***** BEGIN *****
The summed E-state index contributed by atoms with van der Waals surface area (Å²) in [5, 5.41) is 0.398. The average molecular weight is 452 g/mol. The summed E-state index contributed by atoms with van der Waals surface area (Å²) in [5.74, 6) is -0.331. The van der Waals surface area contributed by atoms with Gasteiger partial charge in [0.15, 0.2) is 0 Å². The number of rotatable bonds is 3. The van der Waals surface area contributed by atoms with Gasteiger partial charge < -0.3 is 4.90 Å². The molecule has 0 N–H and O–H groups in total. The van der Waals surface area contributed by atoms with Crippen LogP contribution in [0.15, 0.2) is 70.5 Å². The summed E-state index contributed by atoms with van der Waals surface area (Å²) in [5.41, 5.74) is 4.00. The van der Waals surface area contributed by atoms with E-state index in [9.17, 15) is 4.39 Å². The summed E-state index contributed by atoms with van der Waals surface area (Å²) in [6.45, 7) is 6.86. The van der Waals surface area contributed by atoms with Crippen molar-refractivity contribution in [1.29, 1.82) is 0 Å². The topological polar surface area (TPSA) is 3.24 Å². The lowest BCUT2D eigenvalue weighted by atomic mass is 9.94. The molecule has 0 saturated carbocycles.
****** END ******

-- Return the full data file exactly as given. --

The summed E-state index contributed by atoms with van der Waals surface area (Å²) in [5, 5.41) is 0.398. The average molecular weight is 452 g/mol. The summed E-state index contributed by atoms with van der Waals surface area (Å²) in [5.74, 6) is -0.331. The van der Waals surface area contributed by atoms with Gasteiger partial charge in [0.15, 0.2) is 0 Å². The number of rotatable bonds is 3. The van der Waals surface area contributed by atoms with Gasteiger partial charge < -0.3 is 4.90 Å². The molecule has 0 N–H and O–H groups in total. The van der Waals surface area contributed by atoms with Crippen LogP contribution in [0.15, 0.2) is 70.5 Å². The summed E-state index contributed by atoms with van der Waals surface area (Å²) in [5.41, 5.74) is 4.00. The van der Waals surface area contributed by atoms with E-state index in [9.17, 15) is 4.39 Å². The summed E-state index contributed by atoms with van der Waals surface area (Å²) in [6.45, 7) is 6.86. The van der Waals surface area contributed by atoms with Crippen molar-refractivity contribution in [1.29, 1.82) is 0 Å². The topological polar surface area (TPSA) is 3.24 Å². The lowest BCUT2D eigenvalue weighted by atomic mass is 9.94. The molecule has 0 saturated carbocycles.